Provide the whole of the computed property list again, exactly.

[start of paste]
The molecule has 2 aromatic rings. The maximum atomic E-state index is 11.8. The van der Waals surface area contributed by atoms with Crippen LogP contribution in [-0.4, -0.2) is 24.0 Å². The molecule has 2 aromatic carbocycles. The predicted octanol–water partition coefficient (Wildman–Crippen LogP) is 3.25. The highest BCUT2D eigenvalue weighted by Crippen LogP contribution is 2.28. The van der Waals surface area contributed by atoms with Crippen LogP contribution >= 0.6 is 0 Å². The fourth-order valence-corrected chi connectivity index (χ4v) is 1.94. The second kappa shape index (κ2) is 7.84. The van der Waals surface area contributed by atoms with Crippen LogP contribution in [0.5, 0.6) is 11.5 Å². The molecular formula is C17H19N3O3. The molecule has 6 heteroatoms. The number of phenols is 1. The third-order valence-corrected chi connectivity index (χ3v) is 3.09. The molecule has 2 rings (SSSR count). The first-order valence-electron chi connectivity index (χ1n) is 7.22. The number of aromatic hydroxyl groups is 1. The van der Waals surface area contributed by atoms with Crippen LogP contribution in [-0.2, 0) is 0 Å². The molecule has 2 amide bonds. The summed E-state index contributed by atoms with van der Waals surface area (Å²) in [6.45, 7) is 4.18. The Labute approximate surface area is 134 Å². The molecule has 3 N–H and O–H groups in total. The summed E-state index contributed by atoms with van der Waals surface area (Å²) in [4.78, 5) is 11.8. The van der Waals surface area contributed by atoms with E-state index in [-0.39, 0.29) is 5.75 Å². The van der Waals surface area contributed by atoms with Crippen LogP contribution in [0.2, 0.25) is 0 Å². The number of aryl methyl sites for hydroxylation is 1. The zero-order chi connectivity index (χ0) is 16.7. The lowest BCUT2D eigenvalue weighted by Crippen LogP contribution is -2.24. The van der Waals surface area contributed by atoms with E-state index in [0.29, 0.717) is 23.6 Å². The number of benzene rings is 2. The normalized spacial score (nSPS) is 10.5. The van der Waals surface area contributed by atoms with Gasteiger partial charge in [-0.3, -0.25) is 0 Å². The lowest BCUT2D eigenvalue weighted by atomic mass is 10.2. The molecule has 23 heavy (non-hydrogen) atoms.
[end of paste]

The molecule has 2 aromatic rings. The maximum atomic E-state index is 11.8. The van der Waals surface area contributed by atoms with Crippen LogP contribution in [-0.4, -0.2) is 24.0 Å². The molecule has 2 aromatic carbocycles. The predicted octanol–water partition coefficient (Wildman–Crippen LogP) is 3.25. The highest BCUT2D eigenvalue weighted by Crippen LogP contribution is 2.28. The van der Waals surface area contributed by atoms with Crippen LogP contribution >= 0.6 is 0 Å². The fourth-order valence-corrected chi connectivity index (χ4v) is 1.94. The second kappa shape index (κ2) is 7.84. The van der Waals surface area contributed by atoms with Crippen LogP contribution in [0.5, 0.6) is 11.5 Å². The molecular formula is C17H19N3O3. The molecule has 6 heteroatoms. The number of phenols is 1. The third-order valence-corrected chi connectivity index (χ3v) is 3.09. The molecule has 2 rings (SSSR count). The first-order valence-electron chi connectivity index (χ1n) is 7.22. The number of aromatic hydroxyl groups is 1. The van der Waals surface area contributed by atoms with Crippen LogP contribution in [-0.2, 0) is 0 Å². The molecule has 2 amide bonds. The summed E-state index contributed by atoms with van der Waals surface area (Å²) in [6.45, 7) is 4.18. The Labute approximate surface area is 134 Å². The molecule has 3 N–H and O–H groups in total. The summed E-state index contributed by atoms with van der Waals surface area (Å²) in [4.78, 5) is 11.8. The van der Waals surface area contributed by atoms with E-state index in [-0.39, 0.29) is 5.75 Å². The van der Waals surface area contributed by atoms with Crippen LogP contribution in [0.2, 0.25) is 0 Å². The number of aryl methyl sites for hydroxylation is 1. The zero-order chi connectivity index (χ0) is 16.7. The lowest BCUT2D eigenvalue weighted by Crippen LogP contribution is -2.24. The van der Waals surface area contributed by atoms with E-state index in [0.29, 0.717) is 23.6 Å². The number of benzene rings is 2. The normalized spacial score (nSPS) is 10.5. The van der Waals surface area contributed by atoms with Gasteiger partial charge in [-0.3, -0.25) is 0 Å². The lowest BCUT2D eigenvalue weighted by atomic mass is 10.2. The molecule has 23 heavy (non-hydrogen) atoms.